Just a reminder from the Judicial Code of Conduct: “a judge should refrain from political activity.” And clerks too. Duh, right?
Well, Utah’s chief federal judge seems to have “forgotten” about canon 7 in her excitement about Obama. From the Salt Lake Tribune:
Judge Tena Campbell, a President Clinton appointee, donated $100 to the Democratic candidate on Aug. 28, 2007, according to campaign disclosures filed with the Federal Election Commission.
The disclosure lists Campbell’s profession as “lawyer” and her employer the “govtt.” The address listed on the contribution is Campbell’s court chambers.
Sneaky. But not sneaky enough.
It wasn’t her only donation. Campbell contributed multiple times for a total of $300, but only her last donation was made public. Campaigns are not required to release the names of contributors until they donate more than $200.
Obama’s campaign returned the 300 bucks. Nominated to the federal bench by Clinton in 1995, Campbell is Utah’s first female district judge.
Being a Democrat in Utah must be a lonely endeavor. At least she has husband, fellow lawyer and “Missing Witness” author, Gordon Campbell, to keep her company.
The ABA Journal has sounded the starting gun on speculation about the lawyers ready to take prominent roles in the new administration. Depending on the presidential victor, names you know will become names that everybody knows.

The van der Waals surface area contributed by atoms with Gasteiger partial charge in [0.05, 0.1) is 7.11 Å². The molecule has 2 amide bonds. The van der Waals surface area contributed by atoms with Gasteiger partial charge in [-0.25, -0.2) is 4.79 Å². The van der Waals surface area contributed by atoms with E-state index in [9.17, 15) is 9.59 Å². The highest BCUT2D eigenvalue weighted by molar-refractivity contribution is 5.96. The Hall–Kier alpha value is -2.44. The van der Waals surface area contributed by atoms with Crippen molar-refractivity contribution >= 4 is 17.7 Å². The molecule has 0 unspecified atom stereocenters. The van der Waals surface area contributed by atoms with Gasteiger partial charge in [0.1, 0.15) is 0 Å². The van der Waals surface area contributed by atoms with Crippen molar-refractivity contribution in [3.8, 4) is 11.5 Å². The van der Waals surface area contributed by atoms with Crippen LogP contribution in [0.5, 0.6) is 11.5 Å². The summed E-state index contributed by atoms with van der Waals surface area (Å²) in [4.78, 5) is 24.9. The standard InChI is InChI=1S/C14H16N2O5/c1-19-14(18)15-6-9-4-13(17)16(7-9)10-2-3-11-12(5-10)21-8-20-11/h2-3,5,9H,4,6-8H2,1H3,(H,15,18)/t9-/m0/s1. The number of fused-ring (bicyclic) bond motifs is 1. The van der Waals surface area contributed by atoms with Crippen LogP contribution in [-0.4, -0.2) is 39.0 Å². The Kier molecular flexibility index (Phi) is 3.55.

Let’s jump into the ABA speculation on an Obama Administration. For U.S.A.G:
Eric Holder: Partner, Covington & Burling.
Holder and Obama have been friends since they hit it off at a dinner party in 2004. He is the consummate Washington insider–a familiar fixture in the Clinton administration, but well-known to Republican administrations as well. Best known as a prosecutor, Holder was fresh out of law school when he was assigned to the newly formed public integrity section of the Justice Department.
ATL’s dark horse pick: Andrew Cuomo. It’s the only way to save the Democratic party in New York, otherwise 2010 will be a bloodbath.
White House Counsel:
Robert Bauer: Partner, Perkins Coie.
He helped represent Minority Leader Tom Daschle during the Senate impeachment trial of Bill Clinton and was general counsel to Bill Bradley’s presidential campaign. He’s considered one of the nation’s top experts on the intricacies of campaign finance and writes about it regularly on More Soft Money Hard Law, a law blog devoted to campaign finance.